Ok ... so I'm primarily interested in brass music and brass instruments. Two EQ's issues puzzle me though they're not stopping me from working as such:
Q1. I can understand now how "corrective" EQ might generally be necessary to correct relatively small defects brought into recordings or either full pieces or samples during the recording process ....
(obviously this should be minimised by using good recording engineers)
... I can understand how EQ is used to "creatively" alter the recorded sound to either make it more pleasant/realistic than it originally was, or just give a specific effect, by reinforcing different frequencies in the instruments sound spectrum ...
... and I can understand that samples are recorded "dry" so that we might need to add some [convolution] reverb to them to simulate playing in a real room ...
... and I can use my EQ/convolution tools to enhance the Garritan (brass) sounds quite effectively now (well, I think so anyway)...
BUT ... I just don't understand why the [Garritan] brass instruments (I can't speak for other libraries) need so much more EQ'ing than non-brass instruments to get the best sounds out of them?
Is this something inherent in the nature of brass instruments or is it due to differences in recording techniques used in different instruments, pehaps?
Q2. I understand now how compression works and is used to bring different sound levels closer together, so making a mix sound louder overall even though the loudest levels are no louder than before ...
... and I can understand that this can therefore change the EQ of the sounds because it alters the relative sound levels of different frequencies within the sound spectrum of any individual note ...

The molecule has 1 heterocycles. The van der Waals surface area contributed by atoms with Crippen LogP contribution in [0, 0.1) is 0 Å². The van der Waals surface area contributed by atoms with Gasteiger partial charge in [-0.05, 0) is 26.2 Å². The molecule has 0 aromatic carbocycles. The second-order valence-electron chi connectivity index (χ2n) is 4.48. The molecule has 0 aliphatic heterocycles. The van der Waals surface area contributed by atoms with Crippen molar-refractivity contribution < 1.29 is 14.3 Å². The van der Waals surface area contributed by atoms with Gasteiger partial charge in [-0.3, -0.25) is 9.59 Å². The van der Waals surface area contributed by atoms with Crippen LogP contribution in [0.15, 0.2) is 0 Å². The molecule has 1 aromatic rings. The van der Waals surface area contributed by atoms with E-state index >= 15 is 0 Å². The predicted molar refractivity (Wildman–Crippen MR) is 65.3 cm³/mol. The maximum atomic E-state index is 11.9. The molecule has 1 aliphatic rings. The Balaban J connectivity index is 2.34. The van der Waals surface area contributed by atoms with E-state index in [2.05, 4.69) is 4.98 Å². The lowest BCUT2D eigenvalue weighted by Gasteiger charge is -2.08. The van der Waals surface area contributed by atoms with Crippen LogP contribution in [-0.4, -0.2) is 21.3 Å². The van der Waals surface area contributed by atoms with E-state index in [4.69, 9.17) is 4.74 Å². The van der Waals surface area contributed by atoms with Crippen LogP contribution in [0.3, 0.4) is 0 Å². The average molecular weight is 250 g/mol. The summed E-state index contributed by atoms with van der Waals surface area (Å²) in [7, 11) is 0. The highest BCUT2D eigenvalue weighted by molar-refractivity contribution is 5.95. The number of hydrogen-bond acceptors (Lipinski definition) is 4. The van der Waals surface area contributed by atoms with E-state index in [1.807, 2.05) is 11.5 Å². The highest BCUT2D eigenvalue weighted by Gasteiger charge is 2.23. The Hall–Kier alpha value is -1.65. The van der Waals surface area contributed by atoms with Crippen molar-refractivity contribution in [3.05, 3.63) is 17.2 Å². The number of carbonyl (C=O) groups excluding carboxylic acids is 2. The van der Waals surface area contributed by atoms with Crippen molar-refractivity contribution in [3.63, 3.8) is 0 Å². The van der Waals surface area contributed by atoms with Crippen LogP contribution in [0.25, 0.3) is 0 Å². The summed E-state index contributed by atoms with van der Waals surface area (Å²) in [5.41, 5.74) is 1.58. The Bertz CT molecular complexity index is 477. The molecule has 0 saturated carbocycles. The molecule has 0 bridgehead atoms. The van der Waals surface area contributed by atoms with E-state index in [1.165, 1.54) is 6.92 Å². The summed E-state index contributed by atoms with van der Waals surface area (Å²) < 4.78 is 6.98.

BUT ... I don't understand why I can EQ a brass instrument, say, to get a good sound when listened to loudly on its own, but when I then drop the volume/gain for the instruments track to balance it with other instruments in the mix, there comes a point at which the sound ceases to sound so good (and further EQ might be required).
Unlike compression, changing the overall gain applies equally to all frequencies in the sound so shouldn't alter the overall EQ of the sound.
Is there something I'm missing here or is it perhaps highlighting the limitations of the headphones I tend to use for monitoring?
Hi, Peter - I'll briefly touch on some of the things in your post. I didn't expect to find an actual music-related post to respond to!--so I'm not prepared to spend much time at the moment. I'll try to get back. Hopefully others will reply to you also: "... I just don't understand why the [Garritan] brass instruments (I can't speak for other libraries) need so much more EQ'ing than non-brass instruments to get the best sounds out of them?..."
That was a good list of EQing purposes you started, but you missed the biggest one - the use of EQ to balance all the instruments together in a mix. And the EQ needs will vary from piece to piece.
As with so many aspects of the way a recording sounds, you're not going to find universal agreement about what sounds good and what sounds bad. You apparently feel the GPO brass need a lot of EQing, but it's not as if everyone would agree with that. Me for instance - I've used GPO for years with very good success, but I've never done anything special with the brass EQ. I feel what your struggling with could be due to other things, such as the balance of your instruments in a mix.
"... I don't understand why I can EQ a brass instrument, say, to get a good sound when listened to loudly on its own, but when I then drop the volume/gain for the instruments track to balance it with other instruments in the mix, there comes a point at which the sound ceases to sound so good (and further EQ might be required)..."
That's because instruments when soloed sound one way, and when they're sitting where they need to with other instruments, they sound different. You don't EQ an instrument while it's soloed. You'll get the results you described - you'll get a great sounding solo setting that doesn't work with the ensemble. Skip the step of EQing while soloing--the task at hand is to get each instrument to fit in the mix.